US 6570211 B1
The invention relates to a flash memory devices and a method associated therewith in which combined source/drain regions are shared by more than two memory cells. For example, source/drain regions can be shared by four adjacent memory cells. Such sharing can be accomplished by providing memory cells along main branches of word lines and additional memory cells along dead end branches extending off the main branches. Another aspect of the invention relates to a flash memory device wherein the memory cells are arrayed and a first portion of the memory cells are read with source and drain regions sharing a row of the array and a second portion of the memory cells are read with source and drain regions sharing a column of the array.
1. A virtual ground array flash memory device, comprising:
a plurality of flash memory cells comprising cell gate stacks, the cell gate stacks individually comprising one of a floating gate and a charge trapping dielectric; and
combined source/drain regions;
wherein a plurality of the combined source/drain regions are shared by more than two of the flash memory cells.
2. The virtual ground array flash memory device of
3. The virtual ground array flash memory device of
4. A flash memory device, comprising:
flash memory cells comprising control gates; and
word lines connecting the control gates;
wherein the word lines have a principal direction and comprise a plurality of dead end branches extending off the principal direction.
5. The flash memory device of
6. The flash memory device of
7. The flash memory device of
8. The flash memory device of
9. The flash memory device of
10. A flash memory device, comprising:
a plurality of flash memory cells; and
source and drain regions forming an array having rows and columns;
wherein a first portion of the flash memory cells are read with source and drain regions sharing a row of the array and a second portion of the flash memory cells are read with source and drain regions sharing a column of the array.
11. The flash memory device of
12. The flash memory device of
13. A flash memory device, comprising:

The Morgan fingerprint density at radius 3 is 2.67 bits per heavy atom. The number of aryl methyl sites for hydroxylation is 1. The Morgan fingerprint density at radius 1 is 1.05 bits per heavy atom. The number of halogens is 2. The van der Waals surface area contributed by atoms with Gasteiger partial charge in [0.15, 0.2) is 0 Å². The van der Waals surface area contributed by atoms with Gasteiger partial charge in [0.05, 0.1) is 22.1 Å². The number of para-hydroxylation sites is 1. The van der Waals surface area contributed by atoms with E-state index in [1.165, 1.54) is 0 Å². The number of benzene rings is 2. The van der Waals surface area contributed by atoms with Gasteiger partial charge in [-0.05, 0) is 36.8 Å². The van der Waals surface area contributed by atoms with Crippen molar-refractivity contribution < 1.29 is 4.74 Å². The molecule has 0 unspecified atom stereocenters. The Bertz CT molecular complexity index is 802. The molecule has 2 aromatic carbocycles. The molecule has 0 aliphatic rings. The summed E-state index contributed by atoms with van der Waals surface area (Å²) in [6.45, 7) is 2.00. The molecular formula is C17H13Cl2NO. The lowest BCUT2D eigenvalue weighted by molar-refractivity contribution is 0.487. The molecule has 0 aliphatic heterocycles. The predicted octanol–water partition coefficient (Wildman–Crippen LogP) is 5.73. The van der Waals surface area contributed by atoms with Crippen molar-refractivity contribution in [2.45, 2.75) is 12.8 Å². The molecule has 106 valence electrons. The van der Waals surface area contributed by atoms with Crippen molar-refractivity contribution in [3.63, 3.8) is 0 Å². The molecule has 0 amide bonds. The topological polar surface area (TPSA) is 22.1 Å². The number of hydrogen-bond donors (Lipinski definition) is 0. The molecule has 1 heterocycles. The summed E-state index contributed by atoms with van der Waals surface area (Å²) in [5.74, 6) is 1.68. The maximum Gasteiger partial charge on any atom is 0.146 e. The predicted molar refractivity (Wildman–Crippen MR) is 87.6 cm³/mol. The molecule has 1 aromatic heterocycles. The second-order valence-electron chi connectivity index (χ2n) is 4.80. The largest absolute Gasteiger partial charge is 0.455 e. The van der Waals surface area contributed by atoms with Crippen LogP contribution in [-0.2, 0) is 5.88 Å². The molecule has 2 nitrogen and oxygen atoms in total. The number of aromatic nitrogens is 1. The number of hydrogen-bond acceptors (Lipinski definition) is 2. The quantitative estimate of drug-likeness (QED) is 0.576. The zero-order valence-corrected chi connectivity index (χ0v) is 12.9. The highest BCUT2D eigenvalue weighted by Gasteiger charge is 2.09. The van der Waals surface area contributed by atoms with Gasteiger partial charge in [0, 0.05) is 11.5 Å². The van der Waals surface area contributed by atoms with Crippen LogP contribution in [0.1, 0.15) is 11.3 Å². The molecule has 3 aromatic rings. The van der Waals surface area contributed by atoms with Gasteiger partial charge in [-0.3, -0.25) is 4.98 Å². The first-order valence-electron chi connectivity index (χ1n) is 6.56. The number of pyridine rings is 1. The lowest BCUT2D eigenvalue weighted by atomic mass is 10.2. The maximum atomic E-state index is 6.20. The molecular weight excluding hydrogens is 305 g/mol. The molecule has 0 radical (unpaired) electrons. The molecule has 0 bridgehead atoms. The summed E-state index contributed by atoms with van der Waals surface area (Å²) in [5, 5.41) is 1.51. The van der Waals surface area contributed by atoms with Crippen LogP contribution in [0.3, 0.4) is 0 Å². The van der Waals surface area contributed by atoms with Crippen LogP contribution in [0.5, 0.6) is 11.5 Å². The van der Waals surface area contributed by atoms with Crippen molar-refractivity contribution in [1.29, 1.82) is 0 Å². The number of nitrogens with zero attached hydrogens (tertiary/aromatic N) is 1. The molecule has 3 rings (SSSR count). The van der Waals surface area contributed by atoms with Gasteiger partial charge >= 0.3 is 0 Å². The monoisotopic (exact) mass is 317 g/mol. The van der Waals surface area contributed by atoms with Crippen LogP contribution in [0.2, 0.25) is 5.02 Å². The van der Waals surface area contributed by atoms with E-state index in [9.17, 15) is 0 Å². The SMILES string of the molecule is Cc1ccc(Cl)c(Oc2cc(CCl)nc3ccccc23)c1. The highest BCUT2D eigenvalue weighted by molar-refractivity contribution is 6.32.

unit cells; and
flash memory cell stacks;
wherein there are at least two memory cell stacks for each unit cell, wherein the flash memory cell stacks are arranged in two overlapping arrays staggered with respect to one another, wherein a straight line between two flash memory cells closest to a given flash memory cell does not intersect the given flash memory cell.
14. A flash memory device, comprising:
flash memory cells; and
combined source/drain regions for the flash memory cells;
wherein the source/drain regions are arranged in columns and there are two electrically isolated bit lines per column.
15. The flash memory device of
The present invention relates generally to semiconductor devices and more particularly to flash memory devices.
There has long been a demand for small, portable personal devices. These devices include cellular phones, personal computing equipment, and personal sound systems, which are sought in continuously smaller sizes and with continuously lower power requirements. At the same time that smaller and more portable devices are sought, computational power and on-chip memory requirements are increasing. In light of these requirements, there has been a long-felt need for computational devices that have substantial memory and logic functions integrated within individual semiconductor chips. Preferably, the memory is configured such that if power is interrupted, as when a battery fails, the contents of the memory are retained. Memory that retains its content without a continuous supply of power is called non-volatile memory. Non-volatile memory types include, for example, electrically erasable, programmable read only memory (EEPPROM) and flash EEPROM.
The term “flash” refers to the ability of the memory to be erased in blocks. As in other non-volatile memory devices, flash memory devices typically store electrical charges, representing data, in transistors having either a floating-gate or a charge-trapping dielectric. The stored charges affect the threshold voltage of the transistors. For example, in an n-channel floating-gate transistor an accumulation of electrons in the floating-gate electrode creates a high threshold voltage in the transistor. The presence or absence of the stored charge can be determined by whether current flows between a source region and a drain region of the transistor when appropriate voltages are applied to the control gate, source, and drain.